Although he didn’t win, Surya Kapu earned a hearty standing ovation at the finals of the Scripps National Spelling Bee.

The 14-year-old, who attends American Preparatory Academy in Draper, was the only finalist from 2022 to make the finals again this year, The New York Times reported. This year marked his last year of eligibility, and he was trying to make history and become Utah’s first champion.

It didn’t happen — but he got really close.

Surya Kapu finishes 3rd in the 2023 Scripps National Spelling Bee

Stumped by the word “kelep” — which is “a Central American stinging ant that lives in small colonies in the ground especially near clearings,” according to Merriam-Webster — Kapu ended up placing third in the national spelling bee Thursday night.

According to a news release from Scripps, 231 students from around the country advanced past local and regional rounds to compete in the three-day national spelling bee.

Head judge Mary Brooks was emotional as she praised the Utah teen for his dedication, saying he did an “amazing job,” The New York Times reported. Kapu said “thank you,” and gave high-fives to the two remaining contestants as he walked off the stage for the last time.

As a third-place finisher, Kapu walked away with $12,500, according to USA Today.

Per Axios, words that Kapu spelled correctly during the finals included:

  • Tenebrous.
  • Nunnari.
  • Haysel.
  • Bloemfontein.

Kapu, who was just one of two returning finalists from last year, finished two spots higher than his 2022 appearance. In that contest, the teenager placed fifth after becoming “one of the few contestants ever to successfully challenge their elimination,” Axios reported.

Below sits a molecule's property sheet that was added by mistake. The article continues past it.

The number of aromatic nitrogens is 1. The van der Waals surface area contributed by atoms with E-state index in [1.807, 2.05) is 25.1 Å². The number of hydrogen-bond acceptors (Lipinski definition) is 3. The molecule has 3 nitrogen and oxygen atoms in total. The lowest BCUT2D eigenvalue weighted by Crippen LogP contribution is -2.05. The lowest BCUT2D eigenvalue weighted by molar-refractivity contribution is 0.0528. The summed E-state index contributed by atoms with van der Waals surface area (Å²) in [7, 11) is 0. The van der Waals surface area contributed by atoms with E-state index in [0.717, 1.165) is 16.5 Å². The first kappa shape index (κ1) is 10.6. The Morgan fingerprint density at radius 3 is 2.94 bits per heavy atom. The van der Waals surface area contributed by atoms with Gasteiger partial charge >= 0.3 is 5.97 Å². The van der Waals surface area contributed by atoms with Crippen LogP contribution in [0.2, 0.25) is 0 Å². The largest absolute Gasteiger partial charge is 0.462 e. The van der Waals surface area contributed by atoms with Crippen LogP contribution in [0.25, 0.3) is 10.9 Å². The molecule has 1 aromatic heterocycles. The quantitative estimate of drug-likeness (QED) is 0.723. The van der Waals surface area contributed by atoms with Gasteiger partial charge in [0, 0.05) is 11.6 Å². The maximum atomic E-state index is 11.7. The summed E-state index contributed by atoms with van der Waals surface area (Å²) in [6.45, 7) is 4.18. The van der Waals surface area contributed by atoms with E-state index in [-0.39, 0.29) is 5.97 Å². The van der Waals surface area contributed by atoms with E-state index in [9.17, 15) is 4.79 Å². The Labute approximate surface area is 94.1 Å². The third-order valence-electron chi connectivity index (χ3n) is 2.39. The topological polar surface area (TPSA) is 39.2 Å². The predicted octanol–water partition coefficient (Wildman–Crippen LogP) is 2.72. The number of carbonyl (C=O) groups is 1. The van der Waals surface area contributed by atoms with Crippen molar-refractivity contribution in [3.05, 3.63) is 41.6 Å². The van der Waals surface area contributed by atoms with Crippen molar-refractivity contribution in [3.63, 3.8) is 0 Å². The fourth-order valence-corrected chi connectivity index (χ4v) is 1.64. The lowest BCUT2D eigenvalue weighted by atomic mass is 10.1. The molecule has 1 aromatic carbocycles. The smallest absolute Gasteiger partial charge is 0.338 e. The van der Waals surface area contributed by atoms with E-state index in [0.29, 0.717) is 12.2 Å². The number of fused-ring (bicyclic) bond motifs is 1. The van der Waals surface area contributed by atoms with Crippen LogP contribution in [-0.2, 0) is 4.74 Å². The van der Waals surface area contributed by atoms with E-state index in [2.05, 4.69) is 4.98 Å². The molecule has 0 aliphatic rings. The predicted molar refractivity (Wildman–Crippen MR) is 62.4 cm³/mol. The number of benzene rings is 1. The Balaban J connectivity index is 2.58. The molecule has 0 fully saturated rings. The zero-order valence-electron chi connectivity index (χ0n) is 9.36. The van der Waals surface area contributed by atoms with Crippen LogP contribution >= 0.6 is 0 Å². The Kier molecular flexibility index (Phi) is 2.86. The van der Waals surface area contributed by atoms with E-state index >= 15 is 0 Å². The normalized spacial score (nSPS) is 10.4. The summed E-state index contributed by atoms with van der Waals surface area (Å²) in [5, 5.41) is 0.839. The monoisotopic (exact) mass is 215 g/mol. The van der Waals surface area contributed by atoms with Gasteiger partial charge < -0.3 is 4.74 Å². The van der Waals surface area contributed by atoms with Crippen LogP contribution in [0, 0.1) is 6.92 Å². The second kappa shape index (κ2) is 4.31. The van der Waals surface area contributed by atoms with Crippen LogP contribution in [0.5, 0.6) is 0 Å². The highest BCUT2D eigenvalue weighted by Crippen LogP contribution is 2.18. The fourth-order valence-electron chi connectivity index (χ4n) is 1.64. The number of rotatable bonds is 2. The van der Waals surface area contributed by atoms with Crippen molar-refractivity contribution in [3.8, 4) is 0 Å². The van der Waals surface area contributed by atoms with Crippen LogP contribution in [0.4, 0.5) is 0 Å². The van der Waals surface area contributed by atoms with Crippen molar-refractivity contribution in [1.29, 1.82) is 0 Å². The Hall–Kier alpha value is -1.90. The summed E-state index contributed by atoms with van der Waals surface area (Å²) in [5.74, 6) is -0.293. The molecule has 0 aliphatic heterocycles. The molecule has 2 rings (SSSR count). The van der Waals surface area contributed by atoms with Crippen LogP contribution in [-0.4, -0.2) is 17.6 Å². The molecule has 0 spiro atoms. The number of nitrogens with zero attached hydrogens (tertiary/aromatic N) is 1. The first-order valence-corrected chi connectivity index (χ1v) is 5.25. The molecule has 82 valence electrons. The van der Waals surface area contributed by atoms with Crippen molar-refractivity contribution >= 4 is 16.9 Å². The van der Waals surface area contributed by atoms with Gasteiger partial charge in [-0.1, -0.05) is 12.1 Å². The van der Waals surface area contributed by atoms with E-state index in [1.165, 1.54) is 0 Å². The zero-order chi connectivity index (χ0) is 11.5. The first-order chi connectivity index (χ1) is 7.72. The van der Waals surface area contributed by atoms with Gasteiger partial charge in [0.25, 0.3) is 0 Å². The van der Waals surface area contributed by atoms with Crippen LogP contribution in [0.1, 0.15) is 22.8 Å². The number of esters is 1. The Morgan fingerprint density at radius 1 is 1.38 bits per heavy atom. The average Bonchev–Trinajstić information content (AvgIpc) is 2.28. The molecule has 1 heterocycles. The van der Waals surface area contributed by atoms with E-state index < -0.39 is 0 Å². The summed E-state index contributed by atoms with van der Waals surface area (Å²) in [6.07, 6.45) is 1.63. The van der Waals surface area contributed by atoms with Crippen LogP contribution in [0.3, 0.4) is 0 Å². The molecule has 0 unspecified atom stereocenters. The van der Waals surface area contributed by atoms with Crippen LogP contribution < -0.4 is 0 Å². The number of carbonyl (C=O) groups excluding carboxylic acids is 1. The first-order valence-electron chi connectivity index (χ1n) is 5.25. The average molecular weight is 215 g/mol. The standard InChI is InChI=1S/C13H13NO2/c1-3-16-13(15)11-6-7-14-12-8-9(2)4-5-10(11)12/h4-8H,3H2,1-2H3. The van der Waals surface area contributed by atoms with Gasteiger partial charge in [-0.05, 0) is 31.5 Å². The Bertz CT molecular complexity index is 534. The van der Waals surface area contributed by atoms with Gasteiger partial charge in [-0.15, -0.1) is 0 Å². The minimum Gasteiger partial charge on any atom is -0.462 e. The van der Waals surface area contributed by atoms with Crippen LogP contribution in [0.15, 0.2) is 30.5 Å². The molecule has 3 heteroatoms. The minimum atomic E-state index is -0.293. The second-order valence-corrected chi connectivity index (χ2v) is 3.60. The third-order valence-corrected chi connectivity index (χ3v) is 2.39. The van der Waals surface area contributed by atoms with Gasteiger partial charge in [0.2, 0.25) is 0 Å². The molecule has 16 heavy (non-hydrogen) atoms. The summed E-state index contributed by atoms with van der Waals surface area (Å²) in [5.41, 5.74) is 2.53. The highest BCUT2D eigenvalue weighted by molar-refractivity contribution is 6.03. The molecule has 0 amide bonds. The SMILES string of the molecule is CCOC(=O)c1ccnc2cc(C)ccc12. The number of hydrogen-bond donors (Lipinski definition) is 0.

In that appearance, Kapu misspelled “leucovorin” and was eliminated ahead of the finals, The Associated Press reported. But the teen appealed the elimination, arguing that he was not given complete information about the word’s roots. After a two-hour deliberation, the judges reinstated Kapu.

Kapu made his national spelling bee debut in 2019 and tied for 370th place, per The New York Times.

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After Kapu’s elimination, it came down to two final contestants: 14-year-old Dev Shah of Florida; and Charlotte Walsh, a 14-year-old from Virginia.

Ultimately, the title went to Shah, who was able to correctly spell “psammophile” after Walsh got knocked out by the word “daviely,” The Washington Post reported.

“Psammophile” is “an organism that prefers or thrives in sandy soils or areas,” per Merriam-Webster.

According to The New York Times, Shah smiled when he heard the word.

And as he held the trophy high above his head as confetti fell around him, Shah said it was “surreal” and that his legs were “still shaking,” per The Washington Post.

The teenager cut back on extracurricular activities — and skipped out on an end-of-year field trip — so he could spend more time preparing for the spelling bee.

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“I made a lot of sacrifices these last three months and I’m glad I made them,” Shah said after his win, according to USA Today. “I’m glad to now get back what I sacrificed.”

With his win, Shah “takes home a $50,000 cash prize, a commemorative medal and the official Scripps Cup trophy from the Scripps National Spelling Bee, as well as a $2,500 cash prize from Merriam-Webster, and $400 worth of reference works from “Encyclopedia Britannica,” the Deseret News reported.